TAMAR’s STORY:A Mirrored Reflection
This is the story of King David who had children from different wives (emphasis added). His son Absalom had a beautiful unmarried sister named Tamar. Amnon, another of David’s sons, fell in love with her. He was so much in love with her that he became sick, because it seemed impossible for him to have her; as a virgin, she was kept from meeting men. But he had a friend, a very shrewd man named Jonadab, the son of David’s brother Shammah. Jonadab said to Amnon, “You are the king’s son, yet day after day I see you looking sad. What’s the matter?”
“I’m in love with Tamar, the sister of my half brother Absalom,” he answered.
Jonadab said to him, “Pretend that you are sick and go to bed. When your father comes to see you, say to him, ‘Please ask my sister Tamar to come and feed me. I want her to fix the food here where I can see her, and then serve it to me herself.’” So Amnon pretended that he was sick and went to bed.
King David went to see him, and Amnon said to him, “Please let Tamar come and make a few cakes here where I can see her, and then serve them to me herself.”
So David sent word to Tamar in the palace: “Go to Amnon’s house and fix him some food.” She went there and found him in bed. She took some dough, prepared it, and made some cakes there where he could see her. Then she baked the cakes and emptied them out of the pan for him to eat, but he wouldn’t. He said, “Send everyone away”—and they all left. Then he said to her, “Bring the cakes here to my bed and serve them to me yourself.” She took the cakes and went over to him. As she offered them to him, he grabbed her and said, “Come to bed with me!”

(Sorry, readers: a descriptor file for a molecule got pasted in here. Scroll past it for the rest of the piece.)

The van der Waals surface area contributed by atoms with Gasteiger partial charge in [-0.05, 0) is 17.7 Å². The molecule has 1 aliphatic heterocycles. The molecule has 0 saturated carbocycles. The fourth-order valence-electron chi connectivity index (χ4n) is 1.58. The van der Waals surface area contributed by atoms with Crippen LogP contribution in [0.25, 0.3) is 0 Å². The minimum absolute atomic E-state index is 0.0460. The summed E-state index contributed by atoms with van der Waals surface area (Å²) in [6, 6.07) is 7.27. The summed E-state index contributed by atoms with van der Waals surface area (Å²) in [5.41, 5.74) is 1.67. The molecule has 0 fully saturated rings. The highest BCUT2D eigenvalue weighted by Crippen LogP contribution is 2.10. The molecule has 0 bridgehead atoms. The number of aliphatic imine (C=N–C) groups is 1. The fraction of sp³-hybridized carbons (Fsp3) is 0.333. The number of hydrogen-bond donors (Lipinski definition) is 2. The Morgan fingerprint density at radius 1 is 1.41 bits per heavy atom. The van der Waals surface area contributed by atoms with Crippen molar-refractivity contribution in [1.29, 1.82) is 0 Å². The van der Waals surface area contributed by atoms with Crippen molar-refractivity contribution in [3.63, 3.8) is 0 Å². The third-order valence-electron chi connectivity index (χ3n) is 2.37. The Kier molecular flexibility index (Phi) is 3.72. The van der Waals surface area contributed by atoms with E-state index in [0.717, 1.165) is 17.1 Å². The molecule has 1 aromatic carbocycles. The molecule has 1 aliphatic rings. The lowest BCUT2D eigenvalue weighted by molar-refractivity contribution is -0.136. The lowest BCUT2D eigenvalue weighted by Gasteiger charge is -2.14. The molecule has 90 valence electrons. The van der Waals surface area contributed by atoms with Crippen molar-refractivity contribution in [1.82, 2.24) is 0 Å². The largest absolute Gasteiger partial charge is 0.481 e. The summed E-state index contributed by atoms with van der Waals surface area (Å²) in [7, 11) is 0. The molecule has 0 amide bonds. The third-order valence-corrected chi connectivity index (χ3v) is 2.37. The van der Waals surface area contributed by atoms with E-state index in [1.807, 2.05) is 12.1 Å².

“No,” she said. “Don’t force me to do such a degrading thing! That’s awful! How could I ever hold up my head in public again? And you—you would be completely disgraced in Israel. Please, speak to the king, and I’m sure that he will give me to you.” But he would not listen to her; and since he was stronger than she was, he overpowered her and raped her.
Then Amnon was filled with a deep hatred for her; he hated her now even more than he had loved her before. He said to her, “Get out!”
“No,” she answered. “To send me away like this is a greater crime than what you just did!”
But Amnon would not listen to her; he called in his personal servant and said, “Get this woman out of my sight! Throw her out and lock the door!” The servant put her out and locked the door.
Tamar was wearing a long robe with full sleeves, the usual clothing for an unmarried princess in those days. She sprinkled ashes on her head, tore her robe, and with her face buried in her hands went away crying. When her brother Absalom saw her, he asked, “Has Amnon molested you? Please, sister, don’t let it upset you so much. He is your half brother, so don’t tell anyone about it.” So Tamar lived in Absalom’s house, sad and lonely.
When King David heard what had happened, he was furious. However, King David did not discipline his son for committing the act of incest against his daughter Tamar (emphasis added). And Absalom hated Amnon so much for having raped his sister Tamar that he would no longer even speak to him.
Incest is a subject that society rejects from all socioeconomic levels even today. Incest can occur at any age and to anyone. Its not a new concern and/or problem in our global society. The bible tells of this specific account, for many worship centers the topic is taboo and unless there is an active ministry that is prepared to help victims and survivors. The topic is not understood by leaders, leaving members who have experienced rape to remain with feeling unnecessary guilt, blame and low self esteem. However, memories for these survivors can alter their lives and challenge one’s ability to heal memories. According to WCASA fact sheet: